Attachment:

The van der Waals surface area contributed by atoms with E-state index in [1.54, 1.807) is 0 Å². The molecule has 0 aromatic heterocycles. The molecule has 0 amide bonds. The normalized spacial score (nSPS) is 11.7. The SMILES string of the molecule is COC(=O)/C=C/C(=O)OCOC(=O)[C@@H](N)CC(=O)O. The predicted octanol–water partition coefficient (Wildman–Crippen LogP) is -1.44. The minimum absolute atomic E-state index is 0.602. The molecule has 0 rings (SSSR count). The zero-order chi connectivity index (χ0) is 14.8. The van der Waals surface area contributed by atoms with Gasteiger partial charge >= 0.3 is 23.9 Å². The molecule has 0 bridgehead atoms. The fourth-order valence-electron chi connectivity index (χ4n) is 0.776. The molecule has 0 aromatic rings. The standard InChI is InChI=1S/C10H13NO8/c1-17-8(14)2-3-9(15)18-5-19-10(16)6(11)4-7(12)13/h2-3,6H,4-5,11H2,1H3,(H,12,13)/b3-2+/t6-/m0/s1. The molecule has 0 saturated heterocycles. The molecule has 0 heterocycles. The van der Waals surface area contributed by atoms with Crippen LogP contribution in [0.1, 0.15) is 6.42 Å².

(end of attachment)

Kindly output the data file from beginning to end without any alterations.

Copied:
The van der Waals surface area contributed by atoms with E-state index in [1.54, 1.807) is 0 Å². The molecule has 0 aromatic heterocycles. The molecule has 0 amide bonds. The normalized spacial score (nSPS) is 11.7. The SMILES string of the molecule is COC(=O)/C=C/C(=O)OCOC(=O)[C@@H](N)CC(=O)O. The predicted octanol–water partition coefficient (Wildman–Crippen LogP) is -1.44. The minimum absolute atomic E-state index is 0.602. The molecule has 0 rings (SSSR count). The zero-order chi connectivity index (χ0) is 14.8. The van der Waals surface area contributed by atoms with Gasteiger partial charge >= 0.3 is 23.9 Å². The molecule has 0 bridgehead atoms. The fourth-order valence-electron chi connectivity index (χ4n) is 0.776. The molecule has 0 aromatic rings. The standard InChI is InChI=1S/C10H13NO8/c1-17-8(14)2-3-9(15)18-5-19-10(16)6(11)4-7(12)13/h2-3,6H,4-5,11H2,1H3,(H,12,13)/b3-2+/t6-/m0/s1. The molecule has 0 saturated heterocycles. The molecule has 0 heterocycles. The van der Waals surface area contributed by atoms with Crippen LogP contribution in [0.1, 0.15) is 6.42 Å².